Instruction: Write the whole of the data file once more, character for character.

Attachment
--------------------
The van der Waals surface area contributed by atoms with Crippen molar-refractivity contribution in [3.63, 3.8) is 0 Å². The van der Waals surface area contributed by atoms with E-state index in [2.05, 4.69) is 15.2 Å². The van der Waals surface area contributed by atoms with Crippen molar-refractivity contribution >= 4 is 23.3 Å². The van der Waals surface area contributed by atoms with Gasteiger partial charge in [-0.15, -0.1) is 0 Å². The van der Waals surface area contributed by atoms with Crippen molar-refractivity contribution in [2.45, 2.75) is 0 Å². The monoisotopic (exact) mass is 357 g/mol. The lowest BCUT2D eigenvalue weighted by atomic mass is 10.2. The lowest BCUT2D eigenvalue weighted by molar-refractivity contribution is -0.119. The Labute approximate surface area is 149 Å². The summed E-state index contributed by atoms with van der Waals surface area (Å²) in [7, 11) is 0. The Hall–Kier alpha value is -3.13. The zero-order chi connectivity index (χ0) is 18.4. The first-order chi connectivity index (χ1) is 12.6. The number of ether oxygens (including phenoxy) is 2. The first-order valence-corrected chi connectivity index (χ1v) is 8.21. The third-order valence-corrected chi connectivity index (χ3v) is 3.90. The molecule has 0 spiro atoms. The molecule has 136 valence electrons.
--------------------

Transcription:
The van der Waals surface area contributed by atoms with Crippen molar-refractivity contribution in [3.63, 3.8) is 0 Å². The van der Waals surface area contributed by atoms with E-state index in [2.05, 4.69) is 15.2 Å². The van der Waals surface area contributed by atoms with Crippen molar-refractivity contribution >= 4 is 23.3 Å². The van der Waals surface area contributed by atoms with Gasteiger partial charge in [-0.15, -0.1) is 0 Å². The van der Waals surface area contributed by atoms with Crippen molar-refractivity contribution in [2.45, 2.75) is 0 Å². The monoisotopic (exact) mass is 357 g/mol. The lowest BCUT2D eigenvalue weighted by atomic mass is 10.2. The lowest BCUT2D eigenvalue weighted by molar-refractivity contribution is -0.119. The Labute approximate surface area is 149 Å². The summed E-state index contributed by atoms with van der Waals surface area (Å²) in [7, 11) is 0. The Hall–Kier alpha value is -3.13. The zero-order chi connectivity index (χ0) is 18.4. The first-order chi connectivity index (χ1) is 12.6. The number of ether oxygens (including phenoxy) is 2. The first-order valence-corrected chi connectivity index (χ1v) is 8.21. The third-order valence-corrected chi connectivity index (χ3v) is 3.90. The molecule has 0 spiro atoms. The molecule has 136 valence electrons.